Asylum Seekers Treated Worse


About this Item

At a time of economic prosperity in Ireland, immigration is on the rise. But so too is racism towards the migrant communities.

  • Title
    Report on Incidents of Racism
  • 1st Broadcast
  • Contributor
    Vivienne Traynor (Reporter)
  • Clip Duration
  • Material Type
  • Series title
    RTÉ News
  • Clip title
    Asylum Seekers Treated Worse
  • Extended description

    The Nyando children are fluent Irish speakers and feel well integrated in their community. However, for their father a medical lab scientist, who has been in Ireland for fifteen years, discrimination and racial abuse are getting worse. Charles Nyando describes being attacked on Abbey Street in Dublin's city centre following a hurling match.

    The Economic and Social Research Institute's (ESRI) national study of racism and discrimination supports Charles's experience. Research published by the ESRI shows most cases of harassment of immigrants happens on the streets or on public transport.

    The survey found that 35% of immigrants had been abused in public places and on public transport, with almost one in three experiencing insults and discrimination in the workplace. A further 17% said that they were badly treated by immigration services. The study also found that asylum seekers are treated worse than work permit holders and some ethnic groups suffered significantly worse than others.

    Philip O'Connell of the ESRI comments, "In the case of harrassment on the street it would be about one in three. In the case of black Africans it is more than half have experienced some harassment. In the work place it is about 37% of black Africans compared to over all about one in five. So they are much more exposed to experiences of racism and discrimination."

    According to the report while levels of racism in Ireland are lower than in other countries, the ESRI says that immigration is relatively new to Ireland and comes at a time when the country is experiencing rapid economic growth. The question remains as to whether racism will increase as migrant communities become more established.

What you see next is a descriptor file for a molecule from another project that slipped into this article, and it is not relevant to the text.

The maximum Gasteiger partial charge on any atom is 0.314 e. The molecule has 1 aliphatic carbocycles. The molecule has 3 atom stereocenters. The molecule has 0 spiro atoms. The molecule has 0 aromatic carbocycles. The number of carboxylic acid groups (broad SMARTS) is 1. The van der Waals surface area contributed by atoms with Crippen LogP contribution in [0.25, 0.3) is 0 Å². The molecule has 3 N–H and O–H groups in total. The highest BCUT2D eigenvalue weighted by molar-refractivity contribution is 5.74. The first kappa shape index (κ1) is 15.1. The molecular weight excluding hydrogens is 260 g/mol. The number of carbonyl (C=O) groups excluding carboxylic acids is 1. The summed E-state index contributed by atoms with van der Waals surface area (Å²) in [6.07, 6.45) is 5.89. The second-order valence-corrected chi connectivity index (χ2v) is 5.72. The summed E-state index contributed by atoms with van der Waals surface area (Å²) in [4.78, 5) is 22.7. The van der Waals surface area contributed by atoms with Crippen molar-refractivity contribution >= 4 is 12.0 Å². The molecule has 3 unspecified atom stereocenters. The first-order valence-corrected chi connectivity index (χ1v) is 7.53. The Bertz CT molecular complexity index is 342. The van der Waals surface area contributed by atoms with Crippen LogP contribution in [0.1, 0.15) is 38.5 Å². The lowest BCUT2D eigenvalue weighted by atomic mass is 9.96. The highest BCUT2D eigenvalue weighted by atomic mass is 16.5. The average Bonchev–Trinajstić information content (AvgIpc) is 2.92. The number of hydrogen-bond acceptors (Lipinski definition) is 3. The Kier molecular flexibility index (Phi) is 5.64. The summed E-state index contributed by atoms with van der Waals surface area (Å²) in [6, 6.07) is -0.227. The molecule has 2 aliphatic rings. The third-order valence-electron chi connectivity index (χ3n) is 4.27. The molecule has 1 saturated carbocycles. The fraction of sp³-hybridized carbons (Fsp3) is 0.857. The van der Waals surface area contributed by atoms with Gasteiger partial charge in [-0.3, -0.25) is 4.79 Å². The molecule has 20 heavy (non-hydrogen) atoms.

• Information

    A RTÉ News report by Vivienne Traynor broadcast on 7 November 2006.

  • Local keywords
    Racism, Economic and Social Research Institute, ESRI, Charles Nyando, Philip O'Connell, Parnell Square, Gael Scoil Mhuire, Immigration, Immigrants
  • Geographical coverage
  • Topic
    Society and Social Issues
  • Publisher Broadcaster
  • First broadcast channel
    RTÉ One
  • Production year
  • Country of production
  • Original identifier
  • IPR restrictions
    Rights Reserved - Free Access
  • Rights terms and conditions

    Copyright RTÉ. This material may not be replicated in any form or manner without the prior express permission of RTÉ. Any form of reproduction in print, television, video, multimedia, web site or other electronic media or any form of dissemination for commercial or non-commercial use must be licensed by the RTÉ Archives.

    If you wish to licence video or audio clips, still images or text, or would like further guidance please contact us.

    RTÉ Archives are committed to respecting the copyright of others and have attempted to source and credit the copyright owners of all material used here. RTÉ would like to hear from any copyright owners who are not properly identified here so that the necessary corrections can be made. If you feel your copyright has not been respected please contact us.

  • Item type
  • Item colour
  • Item sound
  • Aspect ratio
  • Language used
    English (eng)
  • Original language
    English (eng)